You can create a calorie buffer by eating less on that day or in the days before to build up an amount of calories to ‘spend’ on the meal. Some view this approach as unhealthy, I view it as smart. Think about it, do you not spend January on a treadmill to pay off the debt you built up overeating over Christmas?

Better to be on top of it.

Intermittent fasting is one approach to save up your calories for the evening. It basically involves not eating for an extended period before eating, there aren’t any obvious downsides to this approach as long as you don’t experience weakness or lightheadedness from not eating throughout the day.

I don’t promote any eating pattern over another for weight loss as there isn’t much research to support one over another however I personally make use intermittent fasting frequently when I’m looking to lose some fat and if I want to have a nice meal out now and then, I will.

The best approach is probably a mix of the two, you don’t want to restrict yourself too much, the psychological benefit of letting go every now and then is something that we all need.

Ultimately it doesn’t matter how you do it, as long as your numbers are good and your diet is mostly healthy.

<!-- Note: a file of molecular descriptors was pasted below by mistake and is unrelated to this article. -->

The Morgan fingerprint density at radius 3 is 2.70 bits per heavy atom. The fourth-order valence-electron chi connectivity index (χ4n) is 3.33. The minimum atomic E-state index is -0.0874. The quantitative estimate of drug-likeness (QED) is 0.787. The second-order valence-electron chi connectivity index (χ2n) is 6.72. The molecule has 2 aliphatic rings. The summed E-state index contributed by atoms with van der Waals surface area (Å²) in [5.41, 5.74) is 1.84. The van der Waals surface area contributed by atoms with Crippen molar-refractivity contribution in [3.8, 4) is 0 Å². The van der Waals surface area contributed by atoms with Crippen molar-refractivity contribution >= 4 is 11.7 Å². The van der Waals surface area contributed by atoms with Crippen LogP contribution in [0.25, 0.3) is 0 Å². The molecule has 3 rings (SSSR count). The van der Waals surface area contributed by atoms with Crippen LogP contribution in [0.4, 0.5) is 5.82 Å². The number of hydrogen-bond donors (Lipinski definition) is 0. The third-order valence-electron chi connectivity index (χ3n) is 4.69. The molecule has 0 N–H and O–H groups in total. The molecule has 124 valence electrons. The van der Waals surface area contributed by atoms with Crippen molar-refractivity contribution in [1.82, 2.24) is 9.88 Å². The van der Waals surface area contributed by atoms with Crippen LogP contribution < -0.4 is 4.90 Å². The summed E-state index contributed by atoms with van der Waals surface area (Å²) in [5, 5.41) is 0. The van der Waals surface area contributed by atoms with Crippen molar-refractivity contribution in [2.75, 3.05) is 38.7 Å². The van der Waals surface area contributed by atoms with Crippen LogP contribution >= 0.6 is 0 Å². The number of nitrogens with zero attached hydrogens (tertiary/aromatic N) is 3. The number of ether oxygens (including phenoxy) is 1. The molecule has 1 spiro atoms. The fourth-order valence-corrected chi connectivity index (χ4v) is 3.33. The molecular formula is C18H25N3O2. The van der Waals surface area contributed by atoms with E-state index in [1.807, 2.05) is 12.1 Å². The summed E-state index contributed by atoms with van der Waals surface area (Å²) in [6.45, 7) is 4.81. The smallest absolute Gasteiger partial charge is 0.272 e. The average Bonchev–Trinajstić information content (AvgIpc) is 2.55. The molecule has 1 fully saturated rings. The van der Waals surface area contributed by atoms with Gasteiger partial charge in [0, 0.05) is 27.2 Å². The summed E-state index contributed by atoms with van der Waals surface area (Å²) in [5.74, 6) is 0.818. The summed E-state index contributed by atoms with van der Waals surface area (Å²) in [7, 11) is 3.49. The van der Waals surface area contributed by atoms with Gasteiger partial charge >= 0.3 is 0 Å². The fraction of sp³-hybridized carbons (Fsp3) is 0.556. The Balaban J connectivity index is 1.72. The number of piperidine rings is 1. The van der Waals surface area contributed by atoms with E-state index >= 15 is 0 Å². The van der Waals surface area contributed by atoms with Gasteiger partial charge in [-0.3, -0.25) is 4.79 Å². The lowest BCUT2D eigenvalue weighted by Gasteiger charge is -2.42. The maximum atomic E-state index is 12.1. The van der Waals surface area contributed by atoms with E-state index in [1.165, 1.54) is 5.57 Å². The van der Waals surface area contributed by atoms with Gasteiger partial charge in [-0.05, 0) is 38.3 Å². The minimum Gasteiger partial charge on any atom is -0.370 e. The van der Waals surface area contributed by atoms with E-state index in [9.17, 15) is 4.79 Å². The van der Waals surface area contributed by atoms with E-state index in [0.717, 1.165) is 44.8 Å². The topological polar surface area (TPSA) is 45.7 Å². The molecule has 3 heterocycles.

What Is A Meal Out To You?

Sometimes it can help to ask yourself what a meal out is to you.  Simply ask yourself, what is your idea of a meal out? Do you enjoy the company? Any particular foods or drinks? Certain parts of the evening?

When you think about it, you probably don’t enjoy being excessively full, you might get a sugary drink out of habit rather than genuinely wanting one. We’re all different people with different tastes and preferences but I suggest taking stock of what you actually do want when going out for a meal.

If you find yourself stuffed and uncomfortable after a meal and then regretting your choices later then it might be time to make different choices. Less food and different choices don’t mean that you can’t enjoy a meal as much or even more than you otherwise would.

Whatever you do, make sure you’re enjoying yourself rather than feeling guilty about your food choices.

Until next time,

Theo

 

Theo Whittington